I’ve never thought of playing or visiting (or whatever it would be called) Second Life before. It’s just something that never really interested me. After this week’s reading now I know that it’s more than just a game to some people. I didn’t realize that people could become millionaires, date, get married, assaulted or even raped. This has been quite an educational read this week; who would have known that a video game could be so seedy and dangerous?
After reading “Copyright and You: Ethical Issues in Second Life”, by Hope R. Botterbusch and R. S. Talab, my eyes were really opened to what goes on in the under belly of Second Life. In this article we are introduced to Miss Avatar, who is new to Second Life and is visiting this virtual world because she was attending a professional conference (holding conferences in Second Life is something that companies have started doing.). Miss Avatar decides to explore a little bit when she meet another avatar who offers to take her to see the more “fun” side of Second Life, but instead exposes Miss Avatar to the other side of Second Life, the shady world. The article goes on to say how there is little research conducted on the exploitation of individuals of Second Life “and what does exist discusses how cyber- terrorists exploited Linden dollars from a target’s avatar, and also hacked his/her PC.” Who would have known that playing a virtual reality game could lead to someone hacking into your computer and possible stealing your identity along with your possessions in real life?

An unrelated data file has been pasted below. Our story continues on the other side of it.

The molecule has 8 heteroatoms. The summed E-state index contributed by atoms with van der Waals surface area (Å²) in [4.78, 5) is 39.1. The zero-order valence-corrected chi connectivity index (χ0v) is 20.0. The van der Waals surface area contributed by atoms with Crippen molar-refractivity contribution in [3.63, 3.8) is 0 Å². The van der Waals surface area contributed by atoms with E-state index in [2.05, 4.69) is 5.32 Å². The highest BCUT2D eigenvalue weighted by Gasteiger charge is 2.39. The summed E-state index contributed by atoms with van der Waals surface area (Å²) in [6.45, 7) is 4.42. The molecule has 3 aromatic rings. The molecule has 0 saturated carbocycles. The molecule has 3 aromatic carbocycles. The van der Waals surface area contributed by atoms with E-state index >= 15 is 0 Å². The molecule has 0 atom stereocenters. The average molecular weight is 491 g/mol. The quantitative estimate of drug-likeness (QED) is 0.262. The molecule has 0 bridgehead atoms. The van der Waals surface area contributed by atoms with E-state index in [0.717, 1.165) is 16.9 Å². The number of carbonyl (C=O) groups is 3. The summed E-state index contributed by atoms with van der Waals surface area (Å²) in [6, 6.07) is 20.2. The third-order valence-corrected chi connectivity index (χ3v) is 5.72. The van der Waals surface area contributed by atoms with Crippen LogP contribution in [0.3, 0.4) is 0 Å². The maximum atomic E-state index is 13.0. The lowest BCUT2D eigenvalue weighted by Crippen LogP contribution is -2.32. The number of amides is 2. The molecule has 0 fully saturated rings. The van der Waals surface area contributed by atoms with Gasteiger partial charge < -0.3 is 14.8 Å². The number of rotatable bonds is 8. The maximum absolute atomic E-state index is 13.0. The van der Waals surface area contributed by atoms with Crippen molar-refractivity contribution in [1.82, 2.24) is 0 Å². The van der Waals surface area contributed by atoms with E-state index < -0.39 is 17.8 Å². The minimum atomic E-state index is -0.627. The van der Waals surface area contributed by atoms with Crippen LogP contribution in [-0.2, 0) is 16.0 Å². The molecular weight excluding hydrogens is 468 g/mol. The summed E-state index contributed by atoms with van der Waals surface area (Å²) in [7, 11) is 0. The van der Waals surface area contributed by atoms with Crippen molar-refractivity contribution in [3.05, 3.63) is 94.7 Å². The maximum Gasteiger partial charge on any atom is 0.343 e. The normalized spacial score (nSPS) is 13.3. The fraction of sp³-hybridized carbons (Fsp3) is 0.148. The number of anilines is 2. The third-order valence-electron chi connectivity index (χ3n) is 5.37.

Miss Avatar decides to play around with her appearance and selects a leopard fur skin, which has some kind of double meaning in Second Life. In fact, according to the article it explains how, “[f]urries are very different than human forms in Second Life; they are very frisky and tricky creatures and attempt to engage other furries in “fun” activities alluded to in the first scenario. Thus, resulting in Miss Avatar receiving unwanted advances from many male furies.
Miss Avatar goes on to meet a friend , Mr. Avatar (who later turns out not be who he says he is) and her avatar gets vandalized and she is harassed. After a while of being on Second Life she sets up a retail store which later gets “robbed” by Copybots. She in turn had to file a notification of possible copyright infringement, thereafter “[s]he then had to wait until real-world lawyers stepped in and adjudicated her case.”
After reading this article I am definitely not interested in visiting/playing Second Life.